What Comes After the Computer Chip?
with Craig R. Barrett and Michael M. Crow
Thursday, March 21, 2013
Phoenix Art Museum
1625 N. Central Avenue
Parking free, on site.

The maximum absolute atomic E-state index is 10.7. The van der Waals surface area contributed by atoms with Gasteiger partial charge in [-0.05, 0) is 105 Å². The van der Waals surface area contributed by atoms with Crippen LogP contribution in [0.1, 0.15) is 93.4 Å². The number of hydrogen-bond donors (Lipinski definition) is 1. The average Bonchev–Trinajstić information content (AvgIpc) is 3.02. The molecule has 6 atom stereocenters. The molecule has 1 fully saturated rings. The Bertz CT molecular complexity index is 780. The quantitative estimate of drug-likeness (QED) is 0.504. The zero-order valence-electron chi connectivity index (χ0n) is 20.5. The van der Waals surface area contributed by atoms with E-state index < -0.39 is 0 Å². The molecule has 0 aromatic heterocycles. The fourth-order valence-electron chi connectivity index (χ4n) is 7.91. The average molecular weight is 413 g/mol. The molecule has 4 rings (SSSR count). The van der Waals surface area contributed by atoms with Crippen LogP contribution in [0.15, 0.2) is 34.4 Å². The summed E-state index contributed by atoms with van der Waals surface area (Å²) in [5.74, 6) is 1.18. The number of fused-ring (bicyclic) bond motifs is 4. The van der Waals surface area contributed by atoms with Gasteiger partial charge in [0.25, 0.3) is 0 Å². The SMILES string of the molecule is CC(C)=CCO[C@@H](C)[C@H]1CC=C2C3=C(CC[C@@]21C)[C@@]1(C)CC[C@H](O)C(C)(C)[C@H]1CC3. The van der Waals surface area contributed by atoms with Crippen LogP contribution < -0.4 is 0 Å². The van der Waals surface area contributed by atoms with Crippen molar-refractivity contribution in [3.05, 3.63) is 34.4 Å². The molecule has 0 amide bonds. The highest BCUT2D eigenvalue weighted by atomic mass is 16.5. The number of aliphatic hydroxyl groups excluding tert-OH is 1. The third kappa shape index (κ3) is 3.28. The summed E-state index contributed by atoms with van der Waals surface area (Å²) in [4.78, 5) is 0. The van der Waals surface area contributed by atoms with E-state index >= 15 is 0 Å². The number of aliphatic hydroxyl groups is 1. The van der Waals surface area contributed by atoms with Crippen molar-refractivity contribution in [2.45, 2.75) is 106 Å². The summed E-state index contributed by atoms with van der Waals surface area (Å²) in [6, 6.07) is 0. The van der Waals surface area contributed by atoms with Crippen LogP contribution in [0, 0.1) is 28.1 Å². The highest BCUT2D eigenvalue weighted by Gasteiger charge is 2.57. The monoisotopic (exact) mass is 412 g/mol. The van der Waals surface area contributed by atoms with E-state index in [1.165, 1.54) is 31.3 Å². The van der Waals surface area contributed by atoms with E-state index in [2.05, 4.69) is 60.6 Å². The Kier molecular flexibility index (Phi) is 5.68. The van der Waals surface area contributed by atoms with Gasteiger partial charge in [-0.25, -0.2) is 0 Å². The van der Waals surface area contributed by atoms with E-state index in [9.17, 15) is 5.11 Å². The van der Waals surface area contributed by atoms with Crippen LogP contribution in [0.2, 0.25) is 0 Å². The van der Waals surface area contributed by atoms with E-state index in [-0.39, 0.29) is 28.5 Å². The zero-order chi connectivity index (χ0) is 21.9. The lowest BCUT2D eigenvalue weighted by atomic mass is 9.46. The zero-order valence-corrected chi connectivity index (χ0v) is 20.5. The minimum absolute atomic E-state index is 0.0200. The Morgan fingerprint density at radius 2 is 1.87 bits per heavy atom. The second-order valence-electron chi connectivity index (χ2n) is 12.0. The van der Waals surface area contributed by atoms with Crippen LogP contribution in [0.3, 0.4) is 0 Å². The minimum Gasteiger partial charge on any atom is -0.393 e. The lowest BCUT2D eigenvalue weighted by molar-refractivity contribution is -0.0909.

abstract: Intel co-founder Gordon Moore famously wrote about how the number of transistors on silicon chips would double roughly every two years—an observation now known as Moore’s Law. But even as Intel pushes into nanotechnology, computing is now reaching the limits of that law. Experts say that once circuitry shrinks to seven nanometers, quantum effects will take over—and it won’t be possible to get any smaller with silicon chips. Computer scientists are facing the question: what will come next? No one knows, though technologists are betting on a variety of answers, from carbon-based transistors known as nanotubes, to a wonder substance called “graphene” that resembles pencil lead, to microscopic magnets that employ something called “racetrack memory.” Former Intel CEO and Chairman Craig R. Barrett and Arizona State University President Michael M. Crow visit Zócalo to discuss how we can keep processing speed from slowing down.